Scattered rainfall was reported, and soil moisture ranged from very poor to surplus. A week of sunshine in the forecast will help dry pastures in some areas for fieldwork to resume. Producers were beginning to work rice fields for planting season. Livestock appeared to be in fair condition. Soil temperatures were slightly above the mid-40s, depending on the location. Producers were considering preparing for warm-season perennial grass establishment activities over the next month. Cool-season forages were still not initiating much growth with the current cool temperatures. Rangeland and pasture conditions were holding between very poor and fair. Pastures were in late winter condition with light frost in the mornings. Some fieldwork preparation for rice planting was done on higher ground. Pond weeds grew and then died back as temperatures dropped.


Conditions were cold and windy with no measurable rainfall reported. Rangelands were extremely dry, and pastures were grazed. Warm-season plants were emerging, but the lack of subsoil moisture was slowing growth for seedlings and warm-season perennials coming out of dormancy. Corn planting began. Winter wheat and oats were in poor condition. Recent freezes allowed fruit trees to get needed chill hours for fruit production. Cattle prices remained steady while goat and sheep prices had risen slightly. Spring lambing and kidding were underway. Livestock were in fair condition. Supplemental feeding of livestock and wildlife continued.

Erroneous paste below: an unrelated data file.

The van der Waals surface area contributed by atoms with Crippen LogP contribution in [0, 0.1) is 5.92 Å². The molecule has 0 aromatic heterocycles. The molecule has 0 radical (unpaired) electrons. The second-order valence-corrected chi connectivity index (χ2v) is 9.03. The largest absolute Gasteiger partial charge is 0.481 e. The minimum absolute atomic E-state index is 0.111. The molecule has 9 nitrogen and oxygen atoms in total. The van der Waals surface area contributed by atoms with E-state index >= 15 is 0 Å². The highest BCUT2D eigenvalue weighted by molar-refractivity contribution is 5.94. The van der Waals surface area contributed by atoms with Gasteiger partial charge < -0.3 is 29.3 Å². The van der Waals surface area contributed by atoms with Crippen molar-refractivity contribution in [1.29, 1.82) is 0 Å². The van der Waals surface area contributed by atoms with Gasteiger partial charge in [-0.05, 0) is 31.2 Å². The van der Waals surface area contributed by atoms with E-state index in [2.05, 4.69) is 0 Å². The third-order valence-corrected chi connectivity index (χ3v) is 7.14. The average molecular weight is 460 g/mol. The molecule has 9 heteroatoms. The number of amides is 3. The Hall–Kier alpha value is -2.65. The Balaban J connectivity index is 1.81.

Northern and eastern parts of the district were very short on moisture while western and southern areas received short to adequate moisture. One area reported a soaking drizzle rain. Temperatures reached 30 degrees below normal average. Irrigated food plots of oats looked good, but non-irrigated were no longer growing. Blackbrush plants were blooming. Producers continued to prepare fields for planting. Farmers in some areas were hesitant about planting because soils were powder dry. In other areas, farmers were slowly planting according to the amount of soil moisture available in fields. Cooler temperatures were delaying some plantings in areas with adequate moisture. Sunflowers, corn and sorghum were being planted before a cold front arrived with some precipitation. Warmer weather in the forecast should help those fields emerge. Vegetables, sugarcane and citrus harvests continued. Cool nighttime temperatures were helping vegetable crops. Livestock producers were providing heavy amounts of supplemental feed, marketing calves and culling cows in drier areas. Many pastures have little to no grass. Reports of fires increased, and ungrazed pastures pose a fire danger. Stock tank levels were fair. Areas with more moisture reported mixed pasture conditions with grasses and forbs emerging from dormancy. Bermuda grass remained brown and dormant. Citrus tree farmers were hoping surviving trees will bloom and produce a higher-yielding crop this year.

Print Friendly, PDF & Email